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View Full Version : Using 6x12 panorama back on 4x5 - workflow question



dismalhiker
24-Oct-2014, 17:19
This is my first post on the forum. I'm interested in a Dayi 6x12 roll film holder, mainly for landscapes, and have questions about how is it actually used in the field.

My field camera is a Chamonix 045F1 4x5. The Dayi roll film holder is supposed to fit any graflok back. However, the ground glass (and its frame) has to be removed in order to insert the roll film holder. Maybe I'm missing something, but a workflow that requires removing the ground glass frame every time, putting in the roll film holder, replacing the ground glass frame, removing the ground glass frame again, etc. for each photo seems kind of cumbersome. Is that what you do?

Thanks in advance.

Christopher Barrett
24-Oct-2014, 17:24
Some roll film holders are designed to slip in like a sheet film holder. Others do require the removal of the groundglass and yep, that's just how you have to work. Kinda lame. I have a series (http://christopherbarrett.net/personal/exit_americana/) that I shot all on the Horseman 6x12 back and once you get in the habit it's not that big a deal.

richardman
24-Oct-2014, 18:02
I think the Cambo holder suppose to work without removing the GG. Someone is selling one here or at APUG right now.

I figure that I may as well just take my 617 in that case. Just another 2+ lbs more.

Oren Grad
24-Oct-2014, 18:09
To add to the above: yes, it is what you do. If that's too cumbersome you can use a 6x12 slide-in holder - Cambo/Calumet or Sinar Panorama/Vario/Zoom/Zoom2.

Ginette
24-Oct-2014, 18:13
I think the Cambo holder suppose to work without removing the GG. Someone is selling one here or at APUG right now.

I figure that I may as well just take my 617 in that case. Just another 2+ lbs more.

http://www.largeformatphotography.info/forum/showthread.php?116300-FS-Cambo-6x12-roll-film-holder-C-243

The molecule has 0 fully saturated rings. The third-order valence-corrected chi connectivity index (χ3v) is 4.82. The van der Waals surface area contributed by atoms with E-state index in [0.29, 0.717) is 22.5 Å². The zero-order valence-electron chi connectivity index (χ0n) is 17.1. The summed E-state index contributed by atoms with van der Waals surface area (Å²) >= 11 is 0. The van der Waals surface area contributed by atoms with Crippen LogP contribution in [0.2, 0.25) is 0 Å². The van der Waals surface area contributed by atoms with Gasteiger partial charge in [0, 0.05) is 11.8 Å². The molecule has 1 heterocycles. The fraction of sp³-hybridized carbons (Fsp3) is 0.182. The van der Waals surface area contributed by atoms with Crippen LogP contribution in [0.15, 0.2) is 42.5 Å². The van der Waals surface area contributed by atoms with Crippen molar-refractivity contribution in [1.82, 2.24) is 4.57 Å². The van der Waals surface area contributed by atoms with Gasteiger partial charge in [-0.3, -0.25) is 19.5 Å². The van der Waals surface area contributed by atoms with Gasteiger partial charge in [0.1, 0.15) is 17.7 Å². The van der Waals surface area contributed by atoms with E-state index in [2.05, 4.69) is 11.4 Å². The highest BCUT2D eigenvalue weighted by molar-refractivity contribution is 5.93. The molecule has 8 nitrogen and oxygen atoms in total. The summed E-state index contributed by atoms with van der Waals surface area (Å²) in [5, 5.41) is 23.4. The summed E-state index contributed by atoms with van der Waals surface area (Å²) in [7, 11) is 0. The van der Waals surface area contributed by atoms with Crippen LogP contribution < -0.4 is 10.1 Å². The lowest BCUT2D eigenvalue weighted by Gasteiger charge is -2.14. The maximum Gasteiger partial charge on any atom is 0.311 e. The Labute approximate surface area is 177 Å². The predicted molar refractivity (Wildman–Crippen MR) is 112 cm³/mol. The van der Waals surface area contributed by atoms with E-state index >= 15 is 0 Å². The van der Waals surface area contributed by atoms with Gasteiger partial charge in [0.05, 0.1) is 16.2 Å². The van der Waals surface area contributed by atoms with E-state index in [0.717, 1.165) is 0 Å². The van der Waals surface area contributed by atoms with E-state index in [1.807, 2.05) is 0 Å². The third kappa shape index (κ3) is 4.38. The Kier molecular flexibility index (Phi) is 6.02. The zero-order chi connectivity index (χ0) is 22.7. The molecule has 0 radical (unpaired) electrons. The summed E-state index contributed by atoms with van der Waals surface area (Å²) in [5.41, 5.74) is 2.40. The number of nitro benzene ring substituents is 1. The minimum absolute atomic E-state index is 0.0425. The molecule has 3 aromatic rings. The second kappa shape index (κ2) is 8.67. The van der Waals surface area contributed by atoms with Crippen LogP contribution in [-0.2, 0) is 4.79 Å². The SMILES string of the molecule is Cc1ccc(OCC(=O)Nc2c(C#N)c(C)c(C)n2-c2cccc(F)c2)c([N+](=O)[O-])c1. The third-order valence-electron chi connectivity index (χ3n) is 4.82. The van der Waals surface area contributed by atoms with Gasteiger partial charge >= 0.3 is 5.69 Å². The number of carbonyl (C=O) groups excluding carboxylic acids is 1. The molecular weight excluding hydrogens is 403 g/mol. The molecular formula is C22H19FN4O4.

Dan Fromm
25-Oct-2014, 04:46
OP, insertion type roll holders that fit 4x5 backs are too large to fit in a pocket. If you had one, where would you put it while you focused and composed?

dismalhiker
25-Oct-2014, 05:09
So the workflow is to remove the GG frame between every shot. Just wanted to make sure I wasn't missing something. I had not seen the Cambo C-243, which looks interesting. Also appreciated seeing the series shot with the Horseman back, which reinforces my interest in the 6x12 format. Thanks again for the quick replies.

Christopher Barrett
25-Oct-2014, 05:12
Yeah, I love the format... which is what lead me to my 4x10.

Bob Salomon
25-Oct-2014, 06:39
So the workflow is to remove the GG frame between every shot. Just wanted to make sure I wasn't missing something. I had not seen the Cambo C-243, which looks interesting. Also appreciated seeing the series shot with the Horseman back, which reinforces my interest in the 6x12 format. Thanks again for the quick replies.

No. You do it whenever you recompose. You don't do it between every shot when you bucket. And many people do bracket.

dismalhiker
25-Oct-2014, 08:56
No. You do it whenever you recompose. You don't do it between every shot when you bucket. And many people do bracket.

Good point. That's what I meant (recompose). I didn't think about bracketing. Thanks!

David A. Goldfarb
25-Oct-2014, 11:30
It's not really that cumbersome. Most cameras with a Graflok/International type back have some method for easily removing the groundglass panel. Once you're used to it, it's a quick operation, not really more difficult than inserting an slip-in rollfilm holder, which is thicker than a regular sheet film holder and requires a little more care to insert without moving the camera or changing the back movements.

WayneStevenson
28-Oct-2014, 05:25